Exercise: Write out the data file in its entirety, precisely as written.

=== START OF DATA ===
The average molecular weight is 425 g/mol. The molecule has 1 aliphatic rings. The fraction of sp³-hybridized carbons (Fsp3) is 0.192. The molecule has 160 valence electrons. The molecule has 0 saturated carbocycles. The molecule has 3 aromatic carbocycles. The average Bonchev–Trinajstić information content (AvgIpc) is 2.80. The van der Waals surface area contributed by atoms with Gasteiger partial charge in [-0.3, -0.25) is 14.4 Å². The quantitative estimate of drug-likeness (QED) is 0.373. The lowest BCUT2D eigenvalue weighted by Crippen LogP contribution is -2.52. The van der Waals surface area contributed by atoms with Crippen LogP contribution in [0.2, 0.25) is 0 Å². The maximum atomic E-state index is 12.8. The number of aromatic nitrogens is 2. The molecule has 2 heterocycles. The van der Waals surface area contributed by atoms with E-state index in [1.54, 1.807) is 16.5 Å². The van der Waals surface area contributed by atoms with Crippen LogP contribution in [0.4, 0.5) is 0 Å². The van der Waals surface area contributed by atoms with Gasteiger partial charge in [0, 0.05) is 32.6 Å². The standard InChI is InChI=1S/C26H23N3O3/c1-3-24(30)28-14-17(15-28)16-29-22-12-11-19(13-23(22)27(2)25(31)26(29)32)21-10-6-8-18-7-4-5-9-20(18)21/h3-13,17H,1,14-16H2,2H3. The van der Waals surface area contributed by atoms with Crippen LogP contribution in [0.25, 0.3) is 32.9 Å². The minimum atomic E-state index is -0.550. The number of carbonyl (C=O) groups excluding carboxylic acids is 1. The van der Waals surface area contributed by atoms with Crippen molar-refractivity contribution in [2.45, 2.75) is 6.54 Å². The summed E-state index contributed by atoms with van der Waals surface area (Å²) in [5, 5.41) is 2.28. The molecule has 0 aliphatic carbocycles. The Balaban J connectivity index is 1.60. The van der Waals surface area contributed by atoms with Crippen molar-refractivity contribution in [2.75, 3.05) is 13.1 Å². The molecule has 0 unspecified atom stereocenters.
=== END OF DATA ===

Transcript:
The average molecular weight is 425 g/mol. The molecule has 1 aliphatic rings. The fraction of sp³-hybridized carbons (Fsp3) is 0.192. The molecule has 160 valence electrons. The molecule has 0 saturated carbocycles. The molecule has 3 aromatic carbocycles. The average Bonchev–Trinajstić information content (AvgIpc) is 2.80. The van der Waals surface area contributed by atoms with Gasteiger partial charge in [-0.3, -0.25) is 14.4 Å². The quantitative estimate of drug-likeness (QED) is 0.373. The lowest BCUT2D eigenvalue weighted by Crippen LogP contribution is -2.52. The van der Waals surface area contributed by atoms with Crippen LogP contribution in [0.2, 0.25) is 0 Å². The maximum atomic E-state index is 12.8. The number of aromatic nitrogens is 2. The molecule has 2 heterocycles. The van der Waals surface area contributed by atoms with E-state index in [1.54, 1.807) is 16.5 Å². The van der Waals surface area contributed by atoms with Crippen LogP contribution in [0.4, 0.5) is 0 Å². The van der Waals surface area contributed by atoms with Gasteiger partial charge in [0, 0.05) is 32.6 Å². The standard InChI is InChI=1S/C26H23N3O3/c1-3-24(30)28-14-17(15-28)16-29-22-12-11-19(13-23(22)27(2)25(31)26(29)32)21-10-6-8-18-7-4-5-9-20(18)21/h3-13,17H,1,14-16H2,2H3. The van der Waals surface area contributed by atoms with Crippen LogP contribution in [0.25, 0.3) is 32.9 Å². The minimum atomic E-state index is -0.550. The number of carbonyl (C=O) groups excluding carboxylic acids is 1. The van der Waals surface area contributed by atoms with Crippen molar-refractivity contribution in [2.45, 2.75) is 6.54 Å². The summed E-state index contributed by atoms with van der Waals surface area (Å²) in [5, 5.41) is 2.28. The molecule has 0 aliphatic carbocycles. The Balaban J connectivity index is 1.60. The van der Waals surface area contributed by atoms with Crippen molar-refractivity contribution in [2.75, 3.05) is 13.1 Å². The molecule has 0 unspecified atom stereocenters.